Clemson defense delivers against Hokies
CLEMSON — Dabo Swinney was asked to go back in time following Clemson’s 38-17 win over Virginia Tech on Saturday.
The Clemson football coach was asked to think back two weeks earlier, when his defense looked like it would be a season-long liability, just as it was last year.
Did Swinney foresee then a scenario in which his team could defeat Virginia Tech with season lows in yards (295) and plays (66) from his offense?
After all, it was offense that led No. 14 Clemson to its first ACC title in 20 years last fall. It was offense that led Clemson (6-1, 3-1 ACC) to five wins entering Saturday, including a 47-31 victory over Georgia Tech on Oct. 6.
Since January, Swinney has seen numerous defensive debacles, including West Virginia’s 70 points in the Orange Bowl and Florida State’s 667 total yards last month (a 49-37 Clemson loss). He had seen the offense slump to 118th in the nation in yards allowed per play entering Saturday. Would he have thought a blueprint for victory could be built upon defensive play after the shootout against Georgia Tech?
“I wouldn’t think you’re crazy, because crazy things happen in college football,” Swinney said, “but I would have been a skeptic.”
Crazy things happen in college football. Crazy things happened Saturday as Clemson’s defense bailed out the Tigers’ offense. Clemson beat Virginia Tech (4-4, 2-2) for the third consecutive time, with all three victories coming by 20 or more points.
On Saturday, Clemson had five offensive three-and-outs. The Tigers entered the game allowing 1.67 sacks per game, but surrendered two sacks on the first series, five in the game. Quarterback Tajh Boyd missed several deep throws against the Hokies’ aggressive man coverage. Sammy Watkins again failed to have a big game (84 yards, eight catches). DeAndre Hopkins did the rarest of things, dropping a sure touchdown.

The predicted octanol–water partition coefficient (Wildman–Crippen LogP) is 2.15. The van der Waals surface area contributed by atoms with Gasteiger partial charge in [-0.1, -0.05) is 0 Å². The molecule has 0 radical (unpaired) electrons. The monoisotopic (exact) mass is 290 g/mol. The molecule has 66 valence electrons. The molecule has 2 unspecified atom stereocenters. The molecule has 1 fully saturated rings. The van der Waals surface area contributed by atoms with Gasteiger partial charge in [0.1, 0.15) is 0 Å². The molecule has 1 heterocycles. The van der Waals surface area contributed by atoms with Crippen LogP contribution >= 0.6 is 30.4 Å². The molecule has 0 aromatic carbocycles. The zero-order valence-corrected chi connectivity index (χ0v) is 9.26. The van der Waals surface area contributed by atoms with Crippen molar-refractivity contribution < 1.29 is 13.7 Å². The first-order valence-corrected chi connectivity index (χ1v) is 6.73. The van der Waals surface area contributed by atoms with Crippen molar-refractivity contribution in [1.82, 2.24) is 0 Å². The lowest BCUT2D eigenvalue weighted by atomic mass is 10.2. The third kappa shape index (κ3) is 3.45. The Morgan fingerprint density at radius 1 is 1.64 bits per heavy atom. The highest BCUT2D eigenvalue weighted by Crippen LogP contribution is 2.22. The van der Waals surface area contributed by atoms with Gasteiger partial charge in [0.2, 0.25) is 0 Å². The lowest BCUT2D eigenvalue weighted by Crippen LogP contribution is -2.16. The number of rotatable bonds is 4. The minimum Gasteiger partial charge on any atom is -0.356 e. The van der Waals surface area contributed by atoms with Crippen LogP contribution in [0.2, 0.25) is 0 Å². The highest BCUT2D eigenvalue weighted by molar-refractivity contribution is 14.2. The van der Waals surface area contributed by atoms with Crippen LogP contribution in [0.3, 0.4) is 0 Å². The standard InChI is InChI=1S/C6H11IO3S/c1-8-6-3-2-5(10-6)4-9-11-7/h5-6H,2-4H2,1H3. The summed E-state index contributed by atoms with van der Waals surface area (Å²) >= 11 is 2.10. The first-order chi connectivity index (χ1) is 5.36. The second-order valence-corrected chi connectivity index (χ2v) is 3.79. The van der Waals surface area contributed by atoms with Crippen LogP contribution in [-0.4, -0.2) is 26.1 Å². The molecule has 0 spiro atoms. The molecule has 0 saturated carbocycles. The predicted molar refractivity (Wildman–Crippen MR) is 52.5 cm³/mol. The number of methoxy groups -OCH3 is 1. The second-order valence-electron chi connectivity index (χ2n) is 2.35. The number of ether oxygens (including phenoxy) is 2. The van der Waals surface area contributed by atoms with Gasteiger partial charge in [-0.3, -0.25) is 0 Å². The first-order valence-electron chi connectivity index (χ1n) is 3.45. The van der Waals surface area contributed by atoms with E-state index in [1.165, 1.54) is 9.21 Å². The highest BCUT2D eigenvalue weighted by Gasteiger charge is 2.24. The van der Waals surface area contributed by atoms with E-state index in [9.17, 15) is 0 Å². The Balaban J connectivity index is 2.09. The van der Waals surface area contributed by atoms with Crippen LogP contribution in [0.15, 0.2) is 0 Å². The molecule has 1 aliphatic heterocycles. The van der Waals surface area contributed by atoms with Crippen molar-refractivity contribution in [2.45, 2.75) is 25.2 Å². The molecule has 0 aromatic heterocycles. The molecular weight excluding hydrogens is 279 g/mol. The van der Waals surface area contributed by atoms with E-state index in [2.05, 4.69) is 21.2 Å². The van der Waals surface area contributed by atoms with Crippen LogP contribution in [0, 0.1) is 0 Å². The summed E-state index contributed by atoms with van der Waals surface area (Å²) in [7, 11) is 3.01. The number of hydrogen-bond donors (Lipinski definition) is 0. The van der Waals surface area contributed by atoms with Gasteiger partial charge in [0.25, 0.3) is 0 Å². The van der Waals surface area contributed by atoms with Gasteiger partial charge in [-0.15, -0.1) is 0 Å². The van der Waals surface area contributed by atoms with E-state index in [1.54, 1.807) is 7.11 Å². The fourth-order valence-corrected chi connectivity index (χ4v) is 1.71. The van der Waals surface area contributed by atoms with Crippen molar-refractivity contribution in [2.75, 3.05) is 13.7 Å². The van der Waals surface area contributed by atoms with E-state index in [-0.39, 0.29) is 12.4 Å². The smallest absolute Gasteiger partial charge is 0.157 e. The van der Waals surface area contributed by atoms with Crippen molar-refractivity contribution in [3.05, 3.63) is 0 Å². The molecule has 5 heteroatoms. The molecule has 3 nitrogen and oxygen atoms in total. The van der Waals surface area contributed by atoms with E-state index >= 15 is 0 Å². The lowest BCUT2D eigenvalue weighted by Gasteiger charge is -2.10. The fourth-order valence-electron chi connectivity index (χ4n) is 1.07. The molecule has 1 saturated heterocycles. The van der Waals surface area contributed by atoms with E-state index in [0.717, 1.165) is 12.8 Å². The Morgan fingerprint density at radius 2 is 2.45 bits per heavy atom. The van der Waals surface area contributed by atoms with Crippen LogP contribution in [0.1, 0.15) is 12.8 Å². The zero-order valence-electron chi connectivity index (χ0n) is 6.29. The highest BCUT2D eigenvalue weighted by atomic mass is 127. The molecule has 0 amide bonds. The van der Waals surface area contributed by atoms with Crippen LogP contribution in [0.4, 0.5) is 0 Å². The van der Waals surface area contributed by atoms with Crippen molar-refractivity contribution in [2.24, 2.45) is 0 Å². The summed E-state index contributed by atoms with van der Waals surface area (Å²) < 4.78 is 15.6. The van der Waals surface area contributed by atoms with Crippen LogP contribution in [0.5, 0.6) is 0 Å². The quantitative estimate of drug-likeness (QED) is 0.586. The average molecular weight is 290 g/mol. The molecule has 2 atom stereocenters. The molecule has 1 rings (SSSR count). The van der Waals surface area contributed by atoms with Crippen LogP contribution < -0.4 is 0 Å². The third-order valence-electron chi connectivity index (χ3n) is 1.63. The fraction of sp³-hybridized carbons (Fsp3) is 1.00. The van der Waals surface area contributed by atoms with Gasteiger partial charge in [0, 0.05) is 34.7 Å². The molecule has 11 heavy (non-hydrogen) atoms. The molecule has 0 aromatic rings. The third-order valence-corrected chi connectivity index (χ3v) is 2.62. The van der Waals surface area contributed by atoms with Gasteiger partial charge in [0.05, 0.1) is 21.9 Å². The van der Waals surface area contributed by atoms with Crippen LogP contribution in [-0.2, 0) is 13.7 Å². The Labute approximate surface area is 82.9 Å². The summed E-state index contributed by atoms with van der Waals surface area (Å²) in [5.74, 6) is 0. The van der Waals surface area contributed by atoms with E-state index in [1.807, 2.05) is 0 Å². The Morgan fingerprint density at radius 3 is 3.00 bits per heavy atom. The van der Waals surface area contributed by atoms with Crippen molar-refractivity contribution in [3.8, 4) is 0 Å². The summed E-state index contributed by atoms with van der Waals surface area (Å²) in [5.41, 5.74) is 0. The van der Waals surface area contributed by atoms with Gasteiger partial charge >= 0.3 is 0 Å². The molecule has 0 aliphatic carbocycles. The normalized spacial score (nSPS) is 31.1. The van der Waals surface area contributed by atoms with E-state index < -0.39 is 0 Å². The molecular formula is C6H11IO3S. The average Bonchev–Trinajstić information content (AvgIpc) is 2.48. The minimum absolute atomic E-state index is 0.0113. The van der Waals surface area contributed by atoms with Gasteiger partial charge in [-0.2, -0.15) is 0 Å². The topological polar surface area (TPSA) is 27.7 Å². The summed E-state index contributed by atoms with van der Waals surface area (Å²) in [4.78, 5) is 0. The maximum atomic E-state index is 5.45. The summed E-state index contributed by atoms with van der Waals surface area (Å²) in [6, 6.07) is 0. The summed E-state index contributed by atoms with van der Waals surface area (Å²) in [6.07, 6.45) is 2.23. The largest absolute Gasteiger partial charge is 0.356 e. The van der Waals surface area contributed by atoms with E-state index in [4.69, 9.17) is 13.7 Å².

But the Clemson defense covered for the offense this time, leading the Tigers to program-record tying 11th straight home victory.
“We’ve been bailed out plenty,” Clemson defensive coordinator Brent Venables said. “I’m not saying we bailed out the offense but we played well enough in spots to complement each other, to give us good field position.”
The Clemson defense and improved special teams play was in part responsible for Virginia Tech starting 11 drives at or inside its 25 yard line. Clemson started six drives in Hokie territory.
Clemson produced four turnovers, including a 74-yard interception returned for a touchdown by safety Jonathan Meeks. Talented but erratic Virginia Tech quarterback Logan Thomas overthrew a pass in the second quarter that hit Meeks in the chest. Meeks had a clear path to the end zone to give Clemson a 17-7 lead.
“There was a lot of green grass,” Meeks said. “Even coach Swinney could have scored on that one.”
Venables said Clemson played with more discipline. Linemen and linebackers stayed in their gaps.
Clemson allowed 5.2 yards per play, well below its season average of 6.56.
Perhaps more than anything, the front four was more active against a young Virginia Tech line that was without starting center Andrew Miller, who suffered a season-ending injury last week.
Clemson defensive end Malliciah Goodman recorded his first sack of the season and freshman D.J. Reader was especially disruptive, recording seven tackles.
The defense was better, but far from perfect. There were missed tackles that Venables labeled “atrocious.”
Still, Venables said he saw real progress Saturday.
“I’m happy to see our guys have some success,” Venables said.
“But we certainly haven’t arrived.”